The 12 tribes of Israel are Jacob’s 12 sons, right?
Actually, no. it’s correct that Jacob had 12 sons (and of his daughters only Dinah is mentioned in the narrative back in Genesis). But Levi and Joseph were two of his 12 sons. The priestly tribe of Levi was not included in the 12 tribes of Israel, and Joseph’s two sons Manasseh and Ephraim got blessed as Jacob’s inheritance instead. (Ephraim was blessed before Manasseh, despite being the younger one, remember?).
So here in Numbers 7, all the tribe leaders, representing the massed descendents of these brothers (and their 2 nephews) are being called to present their sacrifices to the lord. It might not mean much to us to see these names written down, but to the people of Israel, it would be a matter of great ceremonial, legal and spiritual importance that their clan’s leaders were recorded here. In one sense it is just a written record of a symbolic act. But as we’re all too aware, God’s children are inclined to forget their heritage, their identity, their vows and their calling.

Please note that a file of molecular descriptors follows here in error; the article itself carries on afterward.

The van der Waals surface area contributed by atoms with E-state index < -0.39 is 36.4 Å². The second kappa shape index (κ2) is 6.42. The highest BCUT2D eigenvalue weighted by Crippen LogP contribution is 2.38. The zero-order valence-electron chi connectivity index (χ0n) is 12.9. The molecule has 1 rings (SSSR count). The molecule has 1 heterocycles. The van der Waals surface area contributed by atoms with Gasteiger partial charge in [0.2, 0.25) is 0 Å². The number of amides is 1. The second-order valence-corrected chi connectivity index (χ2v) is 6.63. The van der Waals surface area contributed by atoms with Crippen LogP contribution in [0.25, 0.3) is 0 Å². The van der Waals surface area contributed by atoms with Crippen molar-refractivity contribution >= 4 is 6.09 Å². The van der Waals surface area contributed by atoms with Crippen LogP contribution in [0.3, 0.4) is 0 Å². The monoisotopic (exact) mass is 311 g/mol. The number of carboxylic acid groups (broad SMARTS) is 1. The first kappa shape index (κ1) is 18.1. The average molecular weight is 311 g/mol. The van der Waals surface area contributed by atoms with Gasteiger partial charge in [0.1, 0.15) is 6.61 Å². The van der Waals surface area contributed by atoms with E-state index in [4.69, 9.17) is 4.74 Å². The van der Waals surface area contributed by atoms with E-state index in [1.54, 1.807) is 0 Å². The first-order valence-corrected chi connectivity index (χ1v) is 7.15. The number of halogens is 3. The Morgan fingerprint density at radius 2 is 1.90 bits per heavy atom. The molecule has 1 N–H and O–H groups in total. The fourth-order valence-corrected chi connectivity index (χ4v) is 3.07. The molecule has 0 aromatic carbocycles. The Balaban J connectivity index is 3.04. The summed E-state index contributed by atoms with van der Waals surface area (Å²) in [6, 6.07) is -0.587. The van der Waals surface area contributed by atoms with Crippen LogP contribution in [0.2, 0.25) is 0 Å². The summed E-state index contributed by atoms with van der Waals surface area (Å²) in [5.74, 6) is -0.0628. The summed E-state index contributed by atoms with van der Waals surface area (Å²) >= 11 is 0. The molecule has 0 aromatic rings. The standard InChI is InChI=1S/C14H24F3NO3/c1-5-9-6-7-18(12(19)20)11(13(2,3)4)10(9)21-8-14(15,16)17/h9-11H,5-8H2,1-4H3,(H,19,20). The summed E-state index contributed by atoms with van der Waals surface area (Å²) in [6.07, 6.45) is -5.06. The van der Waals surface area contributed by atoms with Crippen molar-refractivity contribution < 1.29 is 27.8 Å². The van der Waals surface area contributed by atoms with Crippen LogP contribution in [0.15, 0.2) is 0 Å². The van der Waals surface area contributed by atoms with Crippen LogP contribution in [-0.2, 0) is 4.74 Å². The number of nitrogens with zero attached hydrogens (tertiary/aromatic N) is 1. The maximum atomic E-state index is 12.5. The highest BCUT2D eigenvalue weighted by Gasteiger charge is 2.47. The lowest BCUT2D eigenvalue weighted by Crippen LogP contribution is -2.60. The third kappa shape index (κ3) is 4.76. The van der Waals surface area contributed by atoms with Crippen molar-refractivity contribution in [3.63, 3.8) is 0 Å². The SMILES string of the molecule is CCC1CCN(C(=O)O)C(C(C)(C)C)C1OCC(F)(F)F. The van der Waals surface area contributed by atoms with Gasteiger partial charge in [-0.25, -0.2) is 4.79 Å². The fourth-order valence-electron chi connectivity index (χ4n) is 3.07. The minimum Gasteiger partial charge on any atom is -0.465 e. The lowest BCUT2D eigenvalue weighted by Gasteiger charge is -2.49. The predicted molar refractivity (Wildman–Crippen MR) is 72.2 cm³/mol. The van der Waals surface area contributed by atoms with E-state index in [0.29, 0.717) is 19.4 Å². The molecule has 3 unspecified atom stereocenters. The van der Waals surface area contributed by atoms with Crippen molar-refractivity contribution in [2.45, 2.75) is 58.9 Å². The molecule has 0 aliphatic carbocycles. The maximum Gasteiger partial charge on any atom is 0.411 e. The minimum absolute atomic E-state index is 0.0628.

Imagine finding a shopping list in your grandmother’s attic from 100 years ago. One one level, it’s fairly pedestrian information. But what it represents: the idea that people a hundred years ago had the same considerations and responsibilities as us…this is a slightly more profound thought worth appreciating.
Equally, a birth certificate might not make exciting reading, and neither does a wedding ring need to be a work of engaging beauty. But what they stand for is far more interesting and worthy of our meditation.
In this passage, think about what it meant for each tribe to have exactly the same details recorded…or what it meant to see the name of someone you knew recorded in this holy book of Law. Pray that God will help you to appreciate the “sign post” nature of these passages, and follow the trains of thought to their exciting and eminently relevant conclusion.